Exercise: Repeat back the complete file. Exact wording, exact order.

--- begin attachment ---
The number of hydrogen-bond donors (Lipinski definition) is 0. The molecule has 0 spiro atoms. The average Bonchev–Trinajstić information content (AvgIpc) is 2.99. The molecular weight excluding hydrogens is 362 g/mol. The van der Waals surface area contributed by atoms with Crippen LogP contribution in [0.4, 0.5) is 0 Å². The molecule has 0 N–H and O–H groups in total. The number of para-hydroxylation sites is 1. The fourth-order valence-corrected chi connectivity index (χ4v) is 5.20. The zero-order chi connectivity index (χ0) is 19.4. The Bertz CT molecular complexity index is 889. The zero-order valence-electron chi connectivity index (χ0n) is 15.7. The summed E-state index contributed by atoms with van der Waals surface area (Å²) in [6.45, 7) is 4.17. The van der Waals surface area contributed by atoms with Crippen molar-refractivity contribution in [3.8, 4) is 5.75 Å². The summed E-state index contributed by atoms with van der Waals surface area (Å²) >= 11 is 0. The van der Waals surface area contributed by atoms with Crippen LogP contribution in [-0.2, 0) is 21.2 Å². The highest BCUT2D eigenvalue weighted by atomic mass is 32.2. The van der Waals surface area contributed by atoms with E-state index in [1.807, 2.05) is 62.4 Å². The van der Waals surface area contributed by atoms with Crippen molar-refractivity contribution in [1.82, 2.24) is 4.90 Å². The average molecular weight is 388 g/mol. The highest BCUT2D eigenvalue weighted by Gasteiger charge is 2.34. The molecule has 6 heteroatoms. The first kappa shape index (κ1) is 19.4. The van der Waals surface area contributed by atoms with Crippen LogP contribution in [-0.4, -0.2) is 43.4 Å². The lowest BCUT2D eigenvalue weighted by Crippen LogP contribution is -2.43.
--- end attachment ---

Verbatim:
The number of hydrogen-bond donors (Lipinski definition) is 0. The molecule has 0 spiro atoms. The average Bonchev–Trinajstić information content (AvgIpc) is 2.99. The molecular weight excluding hydrogens is 362 g/mol. The van der Waals surface area contributed by atoms with Crippen LogP contribution in [0.4, 0.5) is 0 Å². The molecule has 0 N–H and O–H groups in total. The number of para-hydroxylation sites is 1. The fourth-order valence-corrected chi connectivity index (χ4v) is 5.20. The zero-order chi connectivity index (χ0) is 19.4. The Bertz CT molecular complexity index is 889. The zero-order valence-electron chi connectivity index (χ0n) is 15.7. The summed E-state index contributed by atoms with van der Waals surface area (Å²) in [6.45, 7) is 4.17. The van der Waals surface area contributed by atoms with Crippen molar-refractivity contribution in [3.8, 4) is 5.75 Å². The summed E-state index contributed by atoms with van der Waals surface area (Å²) >= 11 is 0. The van der Waals surface area contributed by atoms with Crippen LogP contribution in [-0.2, 0) is 21.2 Å². The highest BCUT2D eigenvalue weighted by atomic mass is 32.2. The van der Waals surface area contributed by atoms with E-state index in [1.807, 2.05) is 62.4 Å². The van der Waals surface area contributed by atoms with Crippen molar-refractivity contribution in [1.82, 2.24) is 4.90 Å². The average molecular weight is 388 g/mol. The highest BCUT2D eigenvalue weighted by Gasteiger charge is 2.34. The molecule has 6 heteroatoms. The first kappa shape index (κ1) is 19.4. The van der Waals surface area contributed by atoms with Crippen LogP contribution in [-0.4, -0.2) is 43.4 Å². The lowest BCUT2D eigenvalue weighted by Crippen LogP contribution is -2.43.